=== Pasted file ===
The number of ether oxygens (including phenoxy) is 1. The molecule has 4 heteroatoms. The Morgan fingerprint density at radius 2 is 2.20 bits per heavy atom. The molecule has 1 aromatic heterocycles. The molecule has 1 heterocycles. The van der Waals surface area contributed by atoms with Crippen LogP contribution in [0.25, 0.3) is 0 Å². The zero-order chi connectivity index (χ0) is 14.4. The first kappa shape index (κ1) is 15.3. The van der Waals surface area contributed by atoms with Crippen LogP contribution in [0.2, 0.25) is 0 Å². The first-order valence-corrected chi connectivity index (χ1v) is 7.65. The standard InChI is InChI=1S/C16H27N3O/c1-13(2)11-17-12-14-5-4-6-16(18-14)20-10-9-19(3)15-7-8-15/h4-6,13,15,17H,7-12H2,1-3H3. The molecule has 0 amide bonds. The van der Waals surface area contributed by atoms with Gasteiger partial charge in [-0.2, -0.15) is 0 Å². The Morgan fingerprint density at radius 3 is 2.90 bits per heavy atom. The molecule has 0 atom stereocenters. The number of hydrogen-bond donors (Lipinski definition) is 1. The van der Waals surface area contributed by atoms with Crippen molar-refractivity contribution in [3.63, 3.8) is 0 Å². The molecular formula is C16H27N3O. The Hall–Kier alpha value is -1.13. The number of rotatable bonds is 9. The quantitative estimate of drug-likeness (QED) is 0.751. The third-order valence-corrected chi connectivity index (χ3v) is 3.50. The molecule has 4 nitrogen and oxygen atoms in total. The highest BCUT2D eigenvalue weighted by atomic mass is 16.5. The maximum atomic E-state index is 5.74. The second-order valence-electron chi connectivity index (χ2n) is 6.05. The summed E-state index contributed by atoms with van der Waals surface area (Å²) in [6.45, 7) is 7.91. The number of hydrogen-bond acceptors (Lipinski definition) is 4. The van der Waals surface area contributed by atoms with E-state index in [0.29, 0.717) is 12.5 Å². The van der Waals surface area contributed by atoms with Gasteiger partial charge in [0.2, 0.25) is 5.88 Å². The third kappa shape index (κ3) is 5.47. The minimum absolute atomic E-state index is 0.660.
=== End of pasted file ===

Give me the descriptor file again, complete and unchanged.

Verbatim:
The number of ether oxygens (including phenoxy) is 1. The molecule has 4 heteroatoms. The Morgan fingerprint density at radius 2 is 2.20 bits per heavy atom. The molecule has 1 aromatic heterocycles. The molecule has 1 heterocycles. The van der Waals surface area contributed by atoms with Crippen LogP contribution in [0.25, 0.3) is 0 Å². The zero-order chi connectivity index (χ0) is 14.4. The first kappa shape index (κ1) is 15.3. The van der Waals surface area contributed by atoms with Crippen LogP contribution in [0.2, 0.25) is 0 Å². The first-order valence-corrected chi connectivity index (χ1v) is 7.65. The standard InChI is InChI=1S/C16H27N3O/c1-13(2)11-17-12-14-5-4-6-16(18-14)20-10-9-19(3)15-7-8-15/h4-6,13,15,17H,7-12H2,1-3H3. The molecule has 0 amide bonds. The van der Waals surface area contributed by atoms with Gasteiger partial charge in [-0.2, -0.15) is 0 Å². The Morgan fingerprint density at radius 3 is 2.90 bits per heavy atom. The molecule has 0 atom stereocenters. The number of hydrogen-bond donors (Lipinski definition) is 1. The van der Waals surface area contributed by atoms with Crippen molar-refractivity contribution in [3.63, 3.8) is 0 Å². The molecular formula is C16H27N3O. The Hall–Kier alpha value is -1.13. The number of rotatable bonds is 9. The quantitative estimate of drug-likeness (QED) is 0.751. The third-order valence-corrected chi connectivity index (χ3v) is 3.50. The molecule has 4 nitrogen and oxygen atoms in total. The highest BCUT2D eigenvalue weighted by atomic mass is 16.5. The maximum atomic E-state index is 5.74. The second-order valence-electron chi connectivity index (χ2n) is 6.05. The summed E-state index contributed by atoms with van der Waals surface area (Å²) in [6.45, 7) is 7.91. The number of hydrogen-bond acceptors (Lipinski definition) is 4. The van der Waals surface area contributed by atoms with E-state index in [0.29, 0.717) is 12.5 Å². The van der Waals surface area contributed by atoms with Gasteiger partial charge in [0.2, 0.25) is 5.88 Å². The third kappa shape index (κ3) is 5.47. The minimum absolute atomic E-state index is 0.660.